What It’s Like to Be a Cancer Patient on the Obamacare Repeal Rollercoaster
Laura Packard buys her own health insurance. This year has been hell.
Courtesy of Laura Packard
Senate Majority Leader Mitch McConnell announced yesterday that there would be no vote on the last-ditch attempt to repeal the Affordable Care Act, aka Obamacare. That was after three Republicans said they wouldn't support the bill known as Graham-Cassidy. GOP lawmakers were trying to ram this bill through the Senate before September 30th while they still could pass it with just 50 votes instead of the normal 60. This was despite the fact that they wouldn't be able to get an independent analysis of how many people would lose insurance as a result of the bill in time. Essentially, they were asking Senators to consider voting for it without knowing how bad it would be.
But while this bill is dead, Obamacare repeal is still alive: Lawmakers are prepared to hold the budget hostage in order to undo the law. Senator Ron Johnson said he and Senator Lindsey Graham won't vote for a budget resolution that doesn't allow them to use the same 50-vote simple majority to repeal Obamacare in 2018. Senators Ted Cruz and Rand Paul are also open to the changing the rules again for next year, but stopped short of saying they'd vote against a budget to do it.
When announcing that there would be no vote, McConnell himself vowed: "We haven't given up on changing the American health care system. We are not going to be able to do that this week. But it still lies ahead of us, and we haven't given up on that." It's. Still. Not. Dead.
The repeal rollercoaster is exhausting enough for the average person to ride, let alone people who have Obamacare for their health insurance and really, really need their coverage. Just ask Laura Packard, a self-employed consultant who was diagnosed with stage 4 lymphoma in April.
As she told me on Twitter:
I'm just trying to get through one day at a time with chemo now, then radiation, and every day some new and terrible news comes out re: healthcare reform. It's going to cost somewhere between half a million and a million dollars to cure me. If I lost my insurance, that amount might as well be on the moon for all the good it does me. And I have to be on the lookout for heart failure. Fun times.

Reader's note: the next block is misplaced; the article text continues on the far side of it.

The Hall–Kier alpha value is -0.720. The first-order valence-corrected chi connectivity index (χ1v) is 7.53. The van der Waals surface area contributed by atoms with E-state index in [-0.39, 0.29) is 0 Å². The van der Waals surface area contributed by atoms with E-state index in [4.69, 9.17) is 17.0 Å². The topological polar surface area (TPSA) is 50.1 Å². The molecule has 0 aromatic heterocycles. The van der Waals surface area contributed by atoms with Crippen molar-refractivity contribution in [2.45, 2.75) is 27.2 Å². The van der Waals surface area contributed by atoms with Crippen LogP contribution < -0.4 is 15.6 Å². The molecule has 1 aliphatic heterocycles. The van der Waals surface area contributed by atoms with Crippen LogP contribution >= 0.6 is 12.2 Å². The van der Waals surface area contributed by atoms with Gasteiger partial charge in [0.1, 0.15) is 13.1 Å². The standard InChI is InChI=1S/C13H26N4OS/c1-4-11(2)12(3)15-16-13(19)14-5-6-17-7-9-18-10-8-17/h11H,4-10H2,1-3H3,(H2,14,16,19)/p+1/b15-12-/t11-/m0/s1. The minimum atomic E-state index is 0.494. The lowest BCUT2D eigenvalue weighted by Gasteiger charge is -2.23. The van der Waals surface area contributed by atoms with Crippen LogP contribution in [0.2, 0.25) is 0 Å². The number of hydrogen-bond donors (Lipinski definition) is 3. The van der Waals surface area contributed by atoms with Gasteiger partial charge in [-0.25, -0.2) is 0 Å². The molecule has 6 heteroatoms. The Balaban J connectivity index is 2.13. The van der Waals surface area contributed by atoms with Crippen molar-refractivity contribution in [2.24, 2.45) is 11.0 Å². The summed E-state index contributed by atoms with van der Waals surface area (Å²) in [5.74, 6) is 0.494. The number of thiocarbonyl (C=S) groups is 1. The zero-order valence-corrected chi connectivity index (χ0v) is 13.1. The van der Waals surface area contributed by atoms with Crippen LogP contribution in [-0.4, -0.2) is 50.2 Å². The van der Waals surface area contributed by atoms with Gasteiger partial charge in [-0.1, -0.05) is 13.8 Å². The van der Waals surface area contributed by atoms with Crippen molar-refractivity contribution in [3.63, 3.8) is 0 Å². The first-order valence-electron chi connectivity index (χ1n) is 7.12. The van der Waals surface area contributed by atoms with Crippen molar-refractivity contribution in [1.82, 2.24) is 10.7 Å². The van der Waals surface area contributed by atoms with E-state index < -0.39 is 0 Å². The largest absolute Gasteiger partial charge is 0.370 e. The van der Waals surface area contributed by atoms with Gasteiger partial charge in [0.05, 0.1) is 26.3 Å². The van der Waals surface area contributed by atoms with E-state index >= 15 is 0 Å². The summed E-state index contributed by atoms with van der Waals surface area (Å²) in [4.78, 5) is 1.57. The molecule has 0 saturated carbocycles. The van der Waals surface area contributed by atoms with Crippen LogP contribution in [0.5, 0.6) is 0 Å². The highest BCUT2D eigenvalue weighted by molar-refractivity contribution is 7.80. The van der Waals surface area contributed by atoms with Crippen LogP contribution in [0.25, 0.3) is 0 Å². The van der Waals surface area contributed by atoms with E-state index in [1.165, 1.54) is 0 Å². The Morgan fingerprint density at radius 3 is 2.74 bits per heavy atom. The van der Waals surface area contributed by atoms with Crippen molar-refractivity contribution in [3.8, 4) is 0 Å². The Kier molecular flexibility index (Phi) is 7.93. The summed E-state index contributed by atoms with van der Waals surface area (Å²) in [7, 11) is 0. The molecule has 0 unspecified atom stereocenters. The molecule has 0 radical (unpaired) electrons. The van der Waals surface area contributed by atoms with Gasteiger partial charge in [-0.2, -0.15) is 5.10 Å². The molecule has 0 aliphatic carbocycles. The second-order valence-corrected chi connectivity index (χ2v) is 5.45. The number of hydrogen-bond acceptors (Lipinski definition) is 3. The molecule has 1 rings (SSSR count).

I called Laura to learn more and we talked about this psychological toll, as well as asking her friends to marry her, and why she's not exactly thrilled with Bernie Sanders's Medicare for All bill.
How long have you had Obamacare?
I'm self-employed and I've had Obamacare ever since it was a thing that you could have, so since 2014. Before that, I used a website called ehealthinsurance but I knew my policy was only going to be good if I stayed healthy.
I worked for the AFL-CIO in 2009 and 2010 in Arkansas working to get [Obamacare] passed, so I was talking to all kinds of people who got screwed by their insurance. I was well-aware that as an individual with absolutely no clout, if I ever got really sick they would figure out how to cancel my policy. This is an issue that I worked on for years and years policy-wise, it's just I just never thought it was going to be me.
When were you diagnosed with cancer?
At about the beginning of April. My life has changed really dramatically because I felt OK before that. I had a lingering cough. When I went to urgent care back in January they told me it was pneumonia and gave me some antibiotics. I felt better but the cough never entirely went away. Finally, in April I dragged myself back to the doctor and that's when they told me I have stage 4 Hodgkin's Lymphoma. The people in the know say it's the "good" kind for whatever that's worth. It's curable, the goal is for me to be cured.
Which your doctors say you can do if you continue treatment.
Right, I've got two more chemos and then a break of a couple weeks to recover, then radiation.
And you now see a cardiologist, too. What's going on with your heart?
Every time you go to chemo they check your blood pressure, your weight, your heart rate, and in July they said my heart rate was elevated. When I went back a couple weeks later for my next chemo it was still elevated. I got a referral to a cardiologist and had an EKG done that month. When I went back to talk about the results they said I'm halfway between normal and really fucked. So now I get to do fun things like check my ankles every day to make sure they're not swelling—that would be heart failure.
Had your doctors noticed any heart problems before?
I have a benign heart murmur but I don't need to do anything for that and it's not related. I was a pretty healthy person before this, I see my doctor once a year and I haven't been in the hospital since I broke my arm at 13. Some of the chemo drugs I'm on mess with your lungs and your heart, but they wanted me to see a cardiologist.
Do they have any ideas what might be behind this? Is stress involved?
Oh I'm sure it's stress. Some of it's chemotherapy in that chemo is making me more vulnerable to stress but I mean the timing? July is when they really started coming for my insurance. It's got to be related. [Editor's note: The Senate health bill was introduced late June and the Senate and voted on a different version a month later.]